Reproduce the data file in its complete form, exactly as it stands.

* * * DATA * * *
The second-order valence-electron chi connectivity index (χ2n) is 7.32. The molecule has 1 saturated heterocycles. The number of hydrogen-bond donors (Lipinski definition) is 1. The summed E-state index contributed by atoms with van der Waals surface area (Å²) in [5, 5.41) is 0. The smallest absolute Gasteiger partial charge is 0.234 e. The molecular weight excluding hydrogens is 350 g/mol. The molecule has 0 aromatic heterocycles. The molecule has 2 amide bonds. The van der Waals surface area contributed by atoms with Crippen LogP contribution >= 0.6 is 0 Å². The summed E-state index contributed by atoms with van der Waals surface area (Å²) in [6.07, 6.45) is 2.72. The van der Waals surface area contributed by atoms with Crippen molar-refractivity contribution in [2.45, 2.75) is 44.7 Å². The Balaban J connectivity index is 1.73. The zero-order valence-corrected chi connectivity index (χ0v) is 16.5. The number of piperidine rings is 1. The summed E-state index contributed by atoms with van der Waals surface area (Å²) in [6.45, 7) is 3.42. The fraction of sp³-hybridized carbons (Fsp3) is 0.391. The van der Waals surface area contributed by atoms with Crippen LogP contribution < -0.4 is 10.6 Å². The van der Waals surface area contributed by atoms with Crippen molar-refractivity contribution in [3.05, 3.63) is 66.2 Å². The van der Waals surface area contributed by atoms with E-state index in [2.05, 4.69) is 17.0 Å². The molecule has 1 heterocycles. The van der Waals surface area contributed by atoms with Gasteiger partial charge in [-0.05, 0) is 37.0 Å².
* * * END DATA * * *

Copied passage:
The second-order valence-electron chi connectivity index (χ2n) is 7.32. The molecule has 1 saturated heterocycles. The number of hydrogen-bond donors (Lipinski definition) is 1. The summed E-state index contributed by atoms with van der Waals surface area (Å²) in [5, 5.41) is 0. The smallest absolute Gasteiger partial charge is 0.234 e. The molecular weight excluding hydrogens is 350 g/mol. The molecule has 0 aromatic heterocycles. The molecule has 2 amide bonds. The van der Waals surface area contributed by atoms with Crippen LogP contribution >= 0.6 is 0 Å². The summed E-state index contributed by atoms with van der Waals surface area (Å²) in [6.07, 6.45) is 2.72. The van der Waals surface area contributed by atoms with Crippen molar-refractivity contribution in [2.45, 2.75) is 44.7 Å². The Balaban J connectivity index is 1.73. The zero-order valence-corrected chi connectivity index (χ0v) is 16.5. The number of piperidine rings is 1. The summed E-state index contributed by atoms with van der Waals surface area (Å²) in [6.45, 7) is 3.42. The fraction of sp³-hybridized carbons (Fsp3) is 0.391. The van der Waals surface area contributed by atoms with Crippen LogP contribution < -0.4 is 10.6 Å². The van der Waals surface area contributed by atoms with Crippen molar-refractivity contribution in [3.05, 3.63) is 66.2 Å². The van der Waals surface area contributed by atoms with E-state index in [2.05, 4.69) is 17.0 Å². The molecule has 1 heterocycles. The van der Waals surface area contributed by atoms with Gasteiger partial charge in [-0.05, 0) is 37.0 Å².